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I am trying to answer this question:

Let $f$ be a real-valued function on a metric space $X.$ Show that the set of points at which $f$ is continuous is the intersection of a countable collection of open sets. Conclude that there is no real-valued function on $\mathbb{R}$ that is continuous at the rational numbers only.

Here is my answer for the first part:

For $n\in\mathbb{N}$, consider the sets $$ U_n:=\{x\in X:\exists\delta>0,\forall y,z \in X, \, y,z\in B(x,\delta)\implies |f(y) - f(z)|<1/n\}. $$

I managed to prove that those $U_{n}$ are open and that the set of continuities of $f$ is a $G_{\delta}$ set and that $U_{n}$ is dense. Now following the sequence of steps required to complete the solution of the problem regarding to the second part as suggested here

Prove that there doesn't exist any function $f:\mathbb R\to \mathbb R$ that is continuous only at the rational points.

I have to do the following: for $f:\mathbb R\to \mathbb R$

  1. Suppose $f$ is continuous at the rationals. Show $U_n$ is also dense. Hence, $U_n^c$ is closed and nowhere dense.

  2. Using the previous statement and the fact that the rationals are countable, write $\mathbb{R}$ as a countable union of nowhere dense sets, contradicting the Baire category theorem.

Taking complements can be used to restate the Baire category theorem in the following equivalent way: a countable intersection of dense open subsets of $\mathbb{R}$ is dense. \

My question is:

I know that $\mathbb{Q}$ is in $U_{n}$ (not in $U_n^c$ which are nowhere dense sets) how this can lead me to write $\mathbb{R}$ as a countable union of nowhere dense sets.

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As explained in the answer you linked, the set of points at which $f$ is continuous (i.e. $\mathbb{Q}$) is the intersection of all the $U_n$. Thus: \begin{align*}\mathbb {Q}&=\bigcap_{n\in\mathbb{N}} U_n\\ \mathbb{R}-\mathbb{Q}&=\bigcup_{n\in\mathbb{N}} U_n^c\\ \mathbb{R}&=\bigcup_{n\in\mathbb{N}} U_n^c\bigcup_{q\in\mathbb{Q}}\{q\}\end{align*}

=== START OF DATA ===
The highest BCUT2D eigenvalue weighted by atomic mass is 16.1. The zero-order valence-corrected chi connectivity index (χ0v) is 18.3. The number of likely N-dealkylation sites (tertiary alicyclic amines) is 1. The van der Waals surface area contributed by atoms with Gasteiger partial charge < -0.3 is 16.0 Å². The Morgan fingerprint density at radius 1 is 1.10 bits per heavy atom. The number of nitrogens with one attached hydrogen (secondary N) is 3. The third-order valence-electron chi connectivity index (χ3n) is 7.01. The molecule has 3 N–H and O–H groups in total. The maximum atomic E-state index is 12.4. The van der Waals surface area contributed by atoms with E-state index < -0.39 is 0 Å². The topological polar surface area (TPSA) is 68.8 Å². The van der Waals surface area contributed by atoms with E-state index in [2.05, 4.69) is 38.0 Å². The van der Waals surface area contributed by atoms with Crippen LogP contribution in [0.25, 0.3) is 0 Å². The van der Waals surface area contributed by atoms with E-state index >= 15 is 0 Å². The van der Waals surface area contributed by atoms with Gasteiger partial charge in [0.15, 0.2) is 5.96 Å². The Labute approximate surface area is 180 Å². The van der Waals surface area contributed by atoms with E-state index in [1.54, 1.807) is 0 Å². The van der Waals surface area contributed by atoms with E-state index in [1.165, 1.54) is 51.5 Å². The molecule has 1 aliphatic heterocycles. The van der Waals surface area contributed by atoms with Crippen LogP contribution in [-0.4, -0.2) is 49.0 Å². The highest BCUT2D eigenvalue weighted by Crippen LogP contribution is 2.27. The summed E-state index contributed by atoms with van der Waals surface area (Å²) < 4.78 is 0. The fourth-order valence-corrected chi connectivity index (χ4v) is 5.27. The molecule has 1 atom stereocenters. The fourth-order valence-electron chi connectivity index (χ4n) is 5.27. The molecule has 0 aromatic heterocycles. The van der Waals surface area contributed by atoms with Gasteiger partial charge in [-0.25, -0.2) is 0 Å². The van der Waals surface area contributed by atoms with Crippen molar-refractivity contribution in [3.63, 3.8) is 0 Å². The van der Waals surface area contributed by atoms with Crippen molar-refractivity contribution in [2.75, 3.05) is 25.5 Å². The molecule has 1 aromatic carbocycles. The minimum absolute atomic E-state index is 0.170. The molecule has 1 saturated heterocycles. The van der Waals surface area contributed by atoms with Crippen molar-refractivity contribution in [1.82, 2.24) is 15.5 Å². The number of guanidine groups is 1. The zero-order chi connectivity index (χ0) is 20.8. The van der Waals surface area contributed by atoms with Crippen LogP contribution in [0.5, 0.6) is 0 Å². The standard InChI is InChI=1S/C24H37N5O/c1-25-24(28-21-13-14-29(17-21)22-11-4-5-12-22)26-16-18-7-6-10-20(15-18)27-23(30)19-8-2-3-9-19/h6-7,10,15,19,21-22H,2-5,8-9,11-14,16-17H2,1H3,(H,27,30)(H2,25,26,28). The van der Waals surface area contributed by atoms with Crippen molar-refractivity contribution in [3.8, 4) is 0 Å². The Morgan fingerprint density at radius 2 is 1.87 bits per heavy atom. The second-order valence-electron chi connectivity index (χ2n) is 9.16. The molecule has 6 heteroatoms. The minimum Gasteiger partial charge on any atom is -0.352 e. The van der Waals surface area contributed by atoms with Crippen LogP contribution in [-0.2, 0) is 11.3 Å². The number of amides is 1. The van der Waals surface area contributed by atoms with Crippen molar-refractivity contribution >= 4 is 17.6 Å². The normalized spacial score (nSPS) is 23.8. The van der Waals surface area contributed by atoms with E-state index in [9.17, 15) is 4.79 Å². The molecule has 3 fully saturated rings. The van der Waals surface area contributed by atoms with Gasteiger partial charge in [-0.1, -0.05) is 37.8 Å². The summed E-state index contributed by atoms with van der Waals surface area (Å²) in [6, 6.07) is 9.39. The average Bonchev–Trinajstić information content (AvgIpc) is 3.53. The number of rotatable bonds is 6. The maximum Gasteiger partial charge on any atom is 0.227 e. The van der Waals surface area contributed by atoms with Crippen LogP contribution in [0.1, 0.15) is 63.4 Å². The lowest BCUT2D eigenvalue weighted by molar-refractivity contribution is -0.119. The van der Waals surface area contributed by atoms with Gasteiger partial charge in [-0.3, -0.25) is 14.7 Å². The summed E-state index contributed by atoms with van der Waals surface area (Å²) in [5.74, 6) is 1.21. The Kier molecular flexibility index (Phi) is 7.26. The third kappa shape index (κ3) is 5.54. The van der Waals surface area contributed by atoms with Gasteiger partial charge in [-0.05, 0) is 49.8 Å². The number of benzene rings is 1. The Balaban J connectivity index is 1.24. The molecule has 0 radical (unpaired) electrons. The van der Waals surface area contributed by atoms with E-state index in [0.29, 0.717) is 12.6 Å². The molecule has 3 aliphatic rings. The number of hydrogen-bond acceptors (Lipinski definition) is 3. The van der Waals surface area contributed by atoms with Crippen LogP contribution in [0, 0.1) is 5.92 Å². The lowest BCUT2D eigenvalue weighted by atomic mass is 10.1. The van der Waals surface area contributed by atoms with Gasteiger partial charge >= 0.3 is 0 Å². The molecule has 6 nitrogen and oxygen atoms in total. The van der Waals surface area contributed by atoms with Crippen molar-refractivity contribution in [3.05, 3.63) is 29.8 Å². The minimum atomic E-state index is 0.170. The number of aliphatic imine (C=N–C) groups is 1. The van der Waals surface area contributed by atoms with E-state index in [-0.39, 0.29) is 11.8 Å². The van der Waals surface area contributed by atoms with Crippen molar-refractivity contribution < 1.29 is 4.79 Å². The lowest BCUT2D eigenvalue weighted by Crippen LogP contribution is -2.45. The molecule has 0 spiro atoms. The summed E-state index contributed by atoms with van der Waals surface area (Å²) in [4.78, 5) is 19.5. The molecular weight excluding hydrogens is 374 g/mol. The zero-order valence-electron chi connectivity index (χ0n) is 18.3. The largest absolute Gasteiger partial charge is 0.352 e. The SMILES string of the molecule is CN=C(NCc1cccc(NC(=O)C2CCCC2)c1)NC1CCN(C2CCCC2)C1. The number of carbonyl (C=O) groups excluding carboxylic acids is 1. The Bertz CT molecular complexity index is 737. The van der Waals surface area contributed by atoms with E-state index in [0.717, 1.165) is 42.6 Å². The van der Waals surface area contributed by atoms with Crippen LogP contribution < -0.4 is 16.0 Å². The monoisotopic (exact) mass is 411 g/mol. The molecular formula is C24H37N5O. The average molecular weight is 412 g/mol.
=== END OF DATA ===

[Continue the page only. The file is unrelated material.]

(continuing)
Since $\mathbb{Q}$ is countable and $\{q\}$ is nowhere dense we obtain $\mathbb{R}$ as a countable union of nowhere dense sets

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  • $\begingroup$ Sorry for this question if it is not so much related, but I proved this : \textbf{Showing that Show $U_n$ is also dense.}\\ Since by $\textbf{Second.}$ (the proof that $f$ is continuous at every $x \in X$) with $X = \mathbb{R}$, we know that upon fixing $n,$ that every point of continuity of $f$ belongs to $U_n$ and since $f$ is assumed to be continuous at all rational points, then $ U_n$ contains $\mathbb Q$. And since $\mathbb{Q}$ is dense in $\mathbb{R}$(by Advanced Calculus), hence $U_n$ is dense in $\mathbb{R}.$ \\ $\endgroup$
    – user591668
    Mar 18, 2020 at 23:53
  • $\begingroup$ … and seems to me when I saw your prove that my proof is incorrect …. is $U_n$ is the dense set or the intersection of the $U_n$? $\endgroup$
    – user591668
    Mar 18, 2020 at 23:55
  • $\begingroup$ @Mathstupid both are dense. One way to put the Baire category theorem is: the intersection of open dense sets is dense. $\endgroup$
    – Caffeine
    Mar 19, 2020 at 6:37

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